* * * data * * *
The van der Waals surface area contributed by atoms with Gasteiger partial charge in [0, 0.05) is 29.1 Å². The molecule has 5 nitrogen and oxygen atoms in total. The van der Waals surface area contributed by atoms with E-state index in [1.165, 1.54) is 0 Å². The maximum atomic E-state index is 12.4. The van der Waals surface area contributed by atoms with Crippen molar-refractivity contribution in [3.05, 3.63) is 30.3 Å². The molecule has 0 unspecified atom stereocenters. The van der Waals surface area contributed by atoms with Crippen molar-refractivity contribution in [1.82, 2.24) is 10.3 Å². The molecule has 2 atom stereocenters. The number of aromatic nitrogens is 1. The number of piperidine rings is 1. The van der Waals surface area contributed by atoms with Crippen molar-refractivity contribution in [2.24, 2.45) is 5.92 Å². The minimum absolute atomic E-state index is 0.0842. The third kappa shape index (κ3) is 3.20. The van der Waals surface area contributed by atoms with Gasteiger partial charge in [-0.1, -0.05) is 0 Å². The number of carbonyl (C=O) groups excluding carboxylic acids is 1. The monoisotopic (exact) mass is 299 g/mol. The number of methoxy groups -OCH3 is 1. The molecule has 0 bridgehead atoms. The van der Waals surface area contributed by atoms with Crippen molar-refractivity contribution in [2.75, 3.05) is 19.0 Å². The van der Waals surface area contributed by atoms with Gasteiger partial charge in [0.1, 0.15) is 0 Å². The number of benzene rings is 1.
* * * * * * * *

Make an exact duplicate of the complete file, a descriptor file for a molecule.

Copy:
The van der Waals surface area contributed by atoms with Gasteiger partial charge in [0, 0.05) is 29.1 Å². The molecule has 5 nitrogen and oxygen atoms in total. The van der Waals surface area contributed by atoms with E-state index in [1.165, 1.54) is 0 Å². The maximum atomic E-state index is 12.4. The van der Waals surface area contributed by atoms with Crippen molar-refractivity contribution in [3.05, 3.63) is 30.3 Å². The molecule has 0 unspecified atom stereocenters. The van der Waals surface area contributed by atoms with Crippen molar-refractivity contribution in [1.82, 2.24) is 10.3 Å². The molecule has 2 atom stereocenters. The number of aromatic nitrogens is 1. The number of piperidine rings is 1. The van der Waals surface area contributed by atoms with Crippen molar-refractivity contribution in [2.24, 2.45) is 5.92 Å². The minimum absolute atomic E-state index is 0.0842. The third kappa shape index (κ3) is 3.20. The van der Waals surface area contributed by atoms with Gasteiger partial charge in [-0.1, -0.05) is 0 Å². The number of carbonyl (C=O) groups excluding carboxylic acids is 1. The monoisotopic (exact) mass is 299 g/mol. The number of methoxy groups -OCH3 is 1. The molecule has 0 bridgehead atoms. The van der Waals surface area contributed by atoms with Crippen molar-refractivity contribution in [2.75, 3.05) is 19.0 Å². The van der Waals surface area contributed by atoms with Gasteiger partial charge in [0.1, 0.15) is 0 Å². The number of benzene rings is 1.